- +8,524% (37.7% annualized): Stock performance since Steve Jobs’ return to Apple in 1997.
- +821% (18.6% annualized): Revenue growth since Jobs’ return.
- +5,093% (66.4% annualized): Stock performance since the launch of the iTunes Store in April, 2003. (A disruptive innovation.)
- +951% (39.9% annualized): Revenue growth since iTunes Store launch.
- In the last 8 years, revenue has grown by $60 billion (1,000%). 73% of that growth came from newly launched products.
- In the last 3 years, revenue has grown by $40 billion (165%). 60% of that growth came from iPhone sales.
- $220 billion: Amount of products sold since the release of the first iPod.
- $19 billion: Apple’s cut of all sales through the iTunes Store, plus Apple iPod accessories (currently $5 billion a year).
- 298 million: Total number of iPod units sold.
- 90 million: Total number of iPhone units sold.
- If the cash and securities on Apple’s balance sheet (~$60 billion) was turned into a hedge fund, it would be the biggest in the world.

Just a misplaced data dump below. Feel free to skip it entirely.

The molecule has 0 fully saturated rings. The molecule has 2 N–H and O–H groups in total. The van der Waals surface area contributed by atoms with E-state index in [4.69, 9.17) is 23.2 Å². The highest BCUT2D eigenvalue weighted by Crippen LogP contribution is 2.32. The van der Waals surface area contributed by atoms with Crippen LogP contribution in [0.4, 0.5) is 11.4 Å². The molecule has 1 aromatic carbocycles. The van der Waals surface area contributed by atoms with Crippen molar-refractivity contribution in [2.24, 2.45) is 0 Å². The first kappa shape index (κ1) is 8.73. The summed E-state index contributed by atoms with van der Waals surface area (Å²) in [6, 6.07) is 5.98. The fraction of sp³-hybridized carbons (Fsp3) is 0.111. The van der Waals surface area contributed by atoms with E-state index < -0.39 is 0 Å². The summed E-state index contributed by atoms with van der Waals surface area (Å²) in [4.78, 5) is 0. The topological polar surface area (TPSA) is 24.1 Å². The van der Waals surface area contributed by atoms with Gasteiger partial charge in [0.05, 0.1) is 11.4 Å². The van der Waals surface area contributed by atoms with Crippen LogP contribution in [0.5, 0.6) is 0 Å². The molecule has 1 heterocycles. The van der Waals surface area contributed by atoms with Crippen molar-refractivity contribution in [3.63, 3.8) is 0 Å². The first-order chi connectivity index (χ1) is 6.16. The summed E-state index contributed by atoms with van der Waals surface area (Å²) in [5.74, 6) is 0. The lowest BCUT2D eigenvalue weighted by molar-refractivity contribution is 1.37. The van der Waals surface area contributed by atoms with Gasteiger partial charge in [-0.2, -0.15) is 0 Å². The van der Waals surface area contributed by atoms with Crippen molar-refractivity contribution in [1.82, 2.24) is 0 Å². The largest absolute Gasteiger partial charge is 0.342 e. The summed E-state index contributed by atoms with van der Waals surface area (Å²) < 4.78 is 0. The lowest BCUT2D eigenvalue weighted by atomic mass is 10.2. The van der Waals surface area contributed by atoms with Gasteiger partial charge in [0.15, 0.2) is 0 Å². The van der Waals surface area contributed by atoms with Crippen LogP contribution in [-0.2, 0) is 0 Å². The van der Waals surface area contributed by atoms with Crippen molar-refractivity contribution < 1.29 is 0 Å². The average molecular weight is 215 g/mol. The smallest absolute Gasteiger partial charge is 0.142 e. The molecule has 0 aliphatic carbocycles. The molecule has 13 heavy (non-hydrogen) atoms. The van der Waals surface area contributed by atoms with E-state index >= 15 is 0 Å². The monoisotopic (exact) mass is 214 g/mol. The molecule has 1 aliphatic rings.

Apple Sales/Income Timeline
Apple’s unit volume for non-Mac products:
Instead of further examining where Apple’s current (and future) products fit in on the “innovation scale,” in Part II I want to talk about Apple as an investment, and where its products fit in in terms of investment value.
Apple has been a fantastic investment over the past decade. In fact, since April 2003 when they launched the iTunes store (and iPod sales took off), a dollar invested in Apple would be worth over $40 today – an annualized return of almost 70%. That’s a return that would make most venture capitalists blush. Not bad for a company founded 27 years prior.
One more statistic: even if Apple stock had gone nowhere from its IPO in 1980 up to 2003, its annual return over the three decades since going public would be 13%, which still beats the S&P 500 by over 3%. In other words, almost all of Apple’s current value (~$230 billion) was created over the last seven years.
Where did that value come from? For the seven years ending 2009, sales grew from $5.7bb to $42.9bb. Over 70% of that growth came from new products: the iPod, the iPhone, media sales, and other related peripherals. On a net profit basis, even more than 70% of Apple’s growth came from new products (segment margins aren’t disclosed, but overall margins have hugely increased and most of that likely came from new products). Aside from the storied brand name, Apple is basically a startup that was funded with the cash and income from their struggling Macintosh business.